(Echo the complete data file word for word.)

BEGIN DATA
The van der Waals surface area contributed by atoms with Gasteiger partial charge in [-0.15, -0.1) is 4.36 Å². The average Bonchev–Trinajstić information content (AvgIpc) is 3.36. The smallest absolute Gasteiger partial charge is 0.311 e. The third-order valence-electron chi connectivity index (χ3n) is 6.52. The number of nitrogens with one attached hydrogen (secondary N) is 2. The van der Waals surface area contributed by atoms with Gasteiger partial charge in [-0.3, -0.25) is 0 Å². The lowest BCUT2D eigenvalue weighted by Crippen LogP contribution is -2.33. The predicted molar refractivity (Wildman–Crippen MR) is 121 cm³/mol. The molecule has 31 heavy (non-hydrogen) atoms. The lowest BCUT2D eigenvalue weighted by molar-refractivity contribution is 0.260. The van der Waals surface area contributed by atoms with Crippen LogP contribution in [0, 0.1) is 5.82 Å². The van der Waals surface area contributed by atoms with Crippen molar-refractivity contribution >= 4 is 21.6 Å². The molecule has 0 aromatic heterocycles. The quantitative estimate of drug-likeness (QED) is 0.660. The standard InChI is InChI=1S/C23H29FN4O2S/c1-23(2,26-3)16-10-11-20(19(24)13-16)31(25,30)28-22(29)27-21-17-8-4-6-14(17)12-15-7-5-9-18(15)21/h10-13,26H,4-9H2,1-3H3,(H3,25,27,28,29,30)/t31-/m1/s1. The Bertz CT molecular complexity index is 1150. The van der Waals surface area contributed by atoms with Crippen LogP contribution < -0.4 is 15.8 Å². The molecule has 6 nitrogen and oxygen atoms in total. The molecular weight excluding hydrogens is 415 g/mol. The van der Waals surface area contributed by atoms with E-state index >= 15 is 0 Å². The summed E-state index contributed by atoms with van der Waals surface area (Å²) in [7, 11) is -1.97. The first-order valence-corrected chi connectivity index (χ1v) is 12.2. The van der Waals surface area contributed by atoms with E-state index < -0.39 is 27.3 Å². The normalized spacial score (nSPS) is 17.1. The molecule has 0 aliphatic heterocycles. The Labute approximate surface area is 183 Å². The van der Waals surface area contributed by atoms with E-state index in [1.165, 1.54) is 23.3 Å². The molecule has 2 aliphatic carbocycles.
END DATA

The van der Waals surface area contributed by atoms with Gasteiger partial charge in [-0.15, -0.1) is 4.36 Å². The average Bonchev–Trinajstić information content (AvgIpc) is 3.36. The smallest absolute Gasteiger partial charge is 0.311 e. The third-order valence-electron chi connectivity index (χ3n) is 6.52. The number of nitrogens with one attached hydrogen (secondary N) is 2. The van der Waals surface area contributed by atoms with Gasteiger partial charge in [-0.3, -0.25) is 0 Å². The lowest BCUT2D eigenvalue weighted by Crippen LogP contribution is -2.33. The predicted molar refractivity (Wildman–Crippen MR) is 121 cm³/mol. The molecule has 31 heavy (non-hydrogen) atoms. The lowest BCUT2D eigenvalue weighted by molar-refractivity contribution is 0.260. The van der Waals surface area contributed by atoms with Crippen LogP contribution in [0, 0.1) is 5.82 Å². The van der Waals surface area contributed by atoms with Crippen molar-refractivity contribution >= 4 is 21.6 Å². The molecule has 0 aromatic heterocycles. The quantitative estimate of drug-likeness (QED) is 0.660. The standard InChI is InChI=1S/C23H29FN4O2S/c1-23(2,26-3)16-10-11-20(19(24)13-16)31(25,30)28-22(29)27-21-17-8-4-6-14(17)12-15-7-5-9-18(15)21/h10-13,26H,4-9H2,1-3H3,(H3,25,27,28,29,30)/t31-/m1/s1. The Bertz CT molecular complexity index is 1150. The van der Waals surface area contributed by atoms with Crippen LogP contribution < -0.4 is 15.8 Å². The molecule has 6 nitrogen and oxygen atoms in total. The molecular weight excluding hydrogens is 415 g/mol. The van der Waals surface area contributed by atoms with E-state index >= 15 is 0 Å². The summed E-state index contributed by atoms with van der Waals surface area (Å²) in [7, 11) is -1.97. The first-order valence-corrected chi connectivity index (χ1v) is 12.2. The van der Waals surface area contributed by atoms with E-state index < -0.39 is 27.3 Å². The normalized spacial score (nSPS) is 17.1. The molecule has 0 aliphatic heterocycles. The Labute approximate surface area is 183 Å². The van der Waals surface area contributed by atoms with E-state index in [1.165, 1.54) is 23.3 Å². The molecule has 2 aliphatic carbocycles.